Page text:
erroneously deprived him of the constitutional right to confrontation.  He
makes no claim the evidence was necessary for impeachment purposes, but
argues that he was deprived of the opportunity to establish that the victim's
allegations against him may have arisen from the sexual abuse by someone
other than Damboise.  We disagree.  
	[6]  The right to confront and to cross-examine a witness is not
absolute and may, in appropriate cases, be restricted to accommodate other
legitimate interests in the criminal process.  Chambers v. Mississippi, 410
U.S. 284, 309 (1973).  In Delaware v. Van Arsdall, 475 U.S. 673, 679
(1985), the United States Supreme Court stated: 

It does not follow, of course, that the Confrontation Clause of the
Sixth Amendment prevents a trial judge from imposing limits on
defense counsel's inquiry into the potential bias of a prosecution
witness.  On the contrary, trial judges retain wide latitude
insofar as the Confrontation Clause is concerned to impose
reasonable limits on such cross-examination based on concerns
about . . . confusion of issues . . . or interrogation that is only
marginally relevant . . . .  [T]he Confrontation Clause guarantees
an opportunity for effective cross-examination, not cross-
examination that is effective in whatever way, and to whatever
extent, the defense might wish.  

(quoting Delaware v. Fensterer, 474 U.S. 15, 20 (1985) (per curiam).  The
constitutional right to confront one's accusers is not violated when the court
precludes irrelevant or immaterial evidence.  Wood v. Alaska, 957 F.2d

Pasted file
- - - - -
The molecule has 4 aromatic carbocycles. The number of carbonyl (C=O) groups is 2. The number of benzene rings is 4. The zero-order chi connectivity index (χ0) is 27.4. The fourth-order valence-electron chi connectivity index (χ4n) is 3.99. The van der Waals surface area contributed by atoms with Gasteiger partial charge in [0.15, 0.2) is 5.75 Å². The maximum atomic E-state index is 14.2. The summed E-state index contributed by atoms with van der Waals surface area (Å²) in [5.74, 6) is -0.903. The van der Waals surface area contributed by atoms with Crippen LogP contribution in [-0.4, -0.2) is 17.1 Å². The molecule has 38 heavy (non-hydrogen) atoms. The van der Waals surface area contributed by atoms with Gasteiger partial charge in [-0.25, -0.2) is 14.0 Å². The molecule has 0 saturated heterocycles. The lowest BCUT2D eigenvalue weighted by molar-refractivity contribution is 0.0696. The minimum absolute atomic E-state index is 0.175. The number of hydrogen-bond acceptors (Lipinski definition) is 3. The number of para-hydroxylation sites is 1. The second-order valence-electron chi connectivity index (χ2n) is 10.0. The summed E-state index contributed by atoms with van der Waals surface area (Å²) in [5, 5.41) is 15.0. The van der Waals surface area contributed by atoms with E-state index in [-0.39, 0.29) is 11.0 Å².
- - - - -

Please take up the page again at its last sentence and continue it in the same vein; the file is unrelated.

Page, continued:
1544, 1549 (9th Cir. 1992).  
	[7]  The admission of evidence that some person other than the
defendant might have committed the charged crime is subject to the
threshold ruling of relevance which is largely discretionary with the trial
court.  State v. Deschaine, 572 A.2d 130 (Me. 1990).  In the instant case, the
record reflects that Damboise made no offer of proof of any connection
between the alleged prior abuse of the victim and the charges against
Damboise, nor did he request permission to question the victim outside the
presence of the jury.  Accordingly, we conclude that the ruling of the court
did not deprive Damboise of the constitutional right to be confronted by
witnesses against him.  
	The entry is:
				Judgments affirmed. 
               
Attorneys for State: Geoffrey A. Rushlau, District Attorney Michael P. Turndorf, Asst. Dist. Atty. (orally) P O Box 246 Bath, ME 04530 Attorney for defendant: Peter M. Rice, Esq. (orally) 46 Main Street Yarmouth, ME 04096
FOOTNOTES******************************** {1} 17-A M.R.S.A. § 207 provides in pertinent part: 1. A person is guilty of assault if he intentionally, knowingly, or recklessly causes bodily injury or offensive physical contact to another. 2. Assault is a Class D crime . . . . {2} 17-A M.R.S.A. § 255 provides in pertinent part: 1. A person is guilty of unlawful sexual contact if the person intentionally subjects another person to any sexual contact, and: . . . . C. The other person, not the actor's spouse has not in fact attained the age of 14 years and the actor is at least 3 years older; 2. [A] violation of subsection 1, paragraph C . . . is a Class C crime . . . . {3} Both the Sixth Amendment of the United States Constitution and Article I, § 6 of the Maine Constitution provide, inter alia, that in all criminal prosecutions the accused shall have the right to be confronted by the witnesses against him. {4} The court also denied the admission in evidence of the police report referencing the prior sexual abuse of the victim. Damboise does not challenge that ruling. {5} As the jury was entering the courtroom, Damboise stated on the record that the witness was unavailable for health reasons. At the time of his sentencing, Damboise filed an undated note from a medical doctor stating, "[the witness] is temporarily excused from court duty due to heart disease."